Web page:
my husband was diagnosed with it several years ago but he is not very symptomatic currently thankfully. My sister has serious problems with it, she has an oxygen supply at home plus has to use a cpap machine at night plus inhalers and meds. Both of them were heavy smokers. My husband was diagnosed by xray and ct scan.


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RE: copd

My uncle smoked for most of his life and had emphysema for decades. He died at 92. I'm guessing this disease is fairly manageable for many, and hopefully you too. Wishing you well.


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RE: copd

You said that all kinds of tests were done, but you didn't say what tests you had. You also said your doctor gave you medicine to last you through three weeks, then you'll see him again and, if necessary, you'll be referred to a specialist.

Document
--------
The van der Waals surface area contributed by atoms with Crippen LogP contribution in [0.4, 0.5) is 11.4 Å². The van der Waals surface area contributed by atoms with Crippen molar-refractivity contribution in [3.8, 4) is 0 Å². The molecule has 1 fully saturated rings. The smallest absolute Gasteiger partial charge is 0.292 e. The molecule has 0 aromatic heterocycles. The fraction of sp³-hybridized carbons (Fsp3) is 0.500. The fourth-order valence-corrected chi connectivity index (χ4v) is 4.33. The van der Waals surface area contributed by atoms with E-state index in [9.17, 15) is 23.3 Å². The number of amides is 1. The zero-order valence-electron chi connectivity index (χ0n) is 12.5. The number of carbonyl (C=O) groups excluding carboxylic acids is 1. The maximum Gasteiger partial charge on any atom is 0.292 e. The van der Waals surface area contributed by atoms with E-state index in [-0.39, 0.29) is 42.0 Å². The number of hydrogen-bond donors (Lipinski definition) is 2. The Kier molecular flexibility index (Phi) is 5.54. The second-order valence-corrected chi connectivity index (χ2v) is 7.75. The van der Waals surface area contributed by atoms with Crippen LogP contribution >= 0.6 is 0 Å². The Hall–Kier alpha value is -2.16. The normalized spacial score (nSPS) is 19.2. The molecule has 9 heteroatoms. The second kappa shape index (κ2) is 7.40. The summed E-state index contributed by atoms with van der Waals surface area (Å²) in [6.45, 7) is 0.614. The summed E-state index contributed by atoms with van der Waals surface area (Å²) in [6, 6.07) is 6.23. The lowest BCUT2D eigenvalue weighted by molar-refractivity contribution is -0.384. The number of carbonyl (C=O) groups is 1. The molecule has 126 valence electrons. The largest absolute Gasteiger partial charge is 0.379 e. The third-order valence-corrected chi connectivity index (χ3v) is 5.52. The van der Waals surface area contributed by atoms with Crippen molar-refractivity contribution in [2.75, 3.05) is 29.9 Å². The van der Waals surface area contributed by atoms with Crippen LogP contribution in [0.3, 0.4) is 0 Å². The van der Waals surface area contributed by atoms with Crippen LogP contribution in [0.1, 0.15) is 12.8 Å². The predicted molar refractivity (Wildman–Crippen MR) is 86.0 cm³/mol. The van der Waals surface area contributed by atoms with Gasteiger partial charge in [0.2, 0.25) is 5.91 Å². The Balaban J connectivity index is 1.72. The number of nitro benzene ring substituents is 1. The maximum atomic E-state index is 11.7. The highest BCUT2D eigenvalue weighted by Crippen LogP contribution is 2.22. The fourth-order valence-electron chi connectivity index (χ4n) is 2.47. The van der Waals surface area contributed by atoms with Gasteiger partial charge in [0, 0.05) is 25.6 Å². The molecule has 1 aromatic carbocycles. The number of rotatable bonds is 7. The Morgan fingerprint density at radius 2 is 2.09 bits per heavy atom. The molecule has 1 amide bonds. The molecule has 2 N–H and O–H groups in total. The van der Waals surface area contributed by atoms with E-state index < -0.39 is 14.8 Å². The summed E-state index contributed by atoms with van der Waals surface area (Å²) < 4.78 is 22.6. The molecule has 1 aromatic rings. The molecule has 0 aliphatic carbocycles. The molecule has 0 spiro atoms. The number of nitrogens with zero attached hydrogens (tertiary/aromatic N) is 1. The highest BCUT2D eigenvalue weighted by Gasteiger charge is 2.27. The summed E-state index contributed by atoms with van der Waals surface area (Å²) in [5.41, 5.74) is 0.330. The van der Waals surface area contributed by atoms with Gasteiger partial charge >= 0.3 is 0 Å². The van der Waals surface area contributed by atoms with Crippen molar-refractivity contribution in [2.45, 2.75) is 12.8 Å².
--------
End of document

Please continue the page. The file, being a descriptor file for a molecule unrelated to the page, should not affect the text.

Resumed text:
Was one of the "tests" an Xray of your lungs? A simple chest Xray can reveal COPD.

What medication did your doctor give you? Common prescriptions include Advair and Spiriva. They are similar, but function slightly differently.

You should probably see a specialist. You should see a Pulmonologist. One of the best tests to be done is a Pulmonary Function Test.

Pulmonology is a "branch" of internal medicine, and it is also closely tied to intensive care medicine.

I wish you the best.


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RE: copd

Last year my internist starting listing COPD on my chart. I'm 72.

I developed asthma in my thirties, after a stressful 24 months when my mother was dying of leukemia. I received no prophylactic treatment until Advair came along around 2000. Until then I was given steroids to treat flare-ups -- and I have the bone loss to prove it! Since Advair...almost no flare-ups and no need for a 'rescue' inhaler (albuterol).